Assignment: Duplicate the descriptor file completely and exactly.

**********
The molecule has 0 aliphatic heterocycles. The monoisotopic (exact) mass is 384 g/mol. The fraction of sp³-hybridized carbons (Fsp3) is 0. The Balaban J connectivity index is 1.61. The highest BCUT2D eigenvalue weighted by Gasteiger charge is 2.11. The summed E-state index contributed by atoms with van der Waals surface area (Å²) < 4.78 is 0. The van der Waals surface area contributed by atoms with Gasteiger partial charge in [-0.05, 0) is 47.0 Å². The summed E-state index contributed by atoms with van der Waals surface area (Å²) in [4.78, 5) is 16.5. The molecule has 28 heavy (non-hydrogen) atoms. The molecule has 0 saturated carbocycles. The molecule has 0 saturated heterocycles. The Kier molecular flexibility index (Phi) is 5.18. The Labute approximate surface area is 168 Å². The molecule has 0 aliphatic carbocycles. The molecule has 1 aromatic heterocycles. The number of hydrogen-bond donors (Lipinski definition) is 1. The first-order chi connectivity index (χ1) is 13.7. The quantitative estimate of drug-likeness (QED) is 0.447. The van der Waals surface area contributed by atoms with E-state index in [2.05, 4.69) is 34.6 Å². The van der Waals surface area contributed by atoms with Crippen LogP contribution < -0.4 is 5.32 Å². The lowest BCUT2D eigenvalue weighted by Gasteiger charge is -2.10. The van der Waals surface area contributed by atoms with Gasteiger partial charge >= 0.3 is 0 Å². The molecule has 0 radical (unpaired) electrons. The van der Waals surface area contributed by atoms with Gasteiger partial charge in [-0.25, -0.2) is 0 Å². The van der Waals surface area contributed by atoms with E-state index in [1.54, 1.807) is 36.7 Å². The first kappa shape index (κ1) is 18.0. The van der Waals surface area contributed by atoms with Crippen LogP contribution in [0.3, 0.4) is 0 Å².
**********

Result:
The molecule has 0 aliphatic heterocycles. The monoisotopic (exact) mass is 384 g/mol. The fraction of sp³-hybridized carbons (Fsp3) is 0. The Balaban J connectivity index is 1.61. The highest BCUT2D eigenvalue weighted by Gasteiger charge is 2.11. The summed E-state index contributed by atoms with van der Waals surface area (Å²) < 4.78 is 0. The van der Waals surface area contributed by atoms with Gasteiger partial charge in [-0.05, 0) is 47.0 Å². The summed E-state index contributed by atoms with van der Waals surface area (Å²) in [4.78, 5) is 16.5. The molecule has 28 heavy (non-hydrogen) atoms. The molecule has 0 saturated carbocycles. The molecule has 0 saturated heterocycles. The Kier molecular flexibility index (Phi) is 5.18. The Labute approximate surface area is 168 Å². The molecule has 0 aliphatic carbocycles. The molecule has 1 aromatic heterocycles. The number of hydrogen-bond donors (Lipinski definition) is 1. The first-order chi connectivity index (χ1) is 13.7. The quantitative estimate of drug-likeness (QED) is 0.447. The van der Waals surface area contributed by atoms with E-state index in [2.05, 4.69) is 34.6 Å². The van der Waals surface area contributed by atoms with Crippen LogP contribution < -0.4 is 5.32 Å². The lowest BCUT2D eigenvalue weighted by Gasteiger charge is -2.10. The van der Waals surface area contributed by atoms with Gasteiger partial charge >= 0.3 is 0 Å². The molecule has 0 radical (unpaired) electrons. The van der Waals surface area contributed by atoms with Gasteiger partial charge in [-0.25, -0.2) is 0 Å². The van der Waals surface area contributed by atoms with E-state index in [1.54, 1.807) is 36.7 Å². The first kappa shape index (κ1) is 18.0. The van der Waals surface area contributed by atoms with Crippen LogP contribution in [0.3, 0.4) is 0 Å².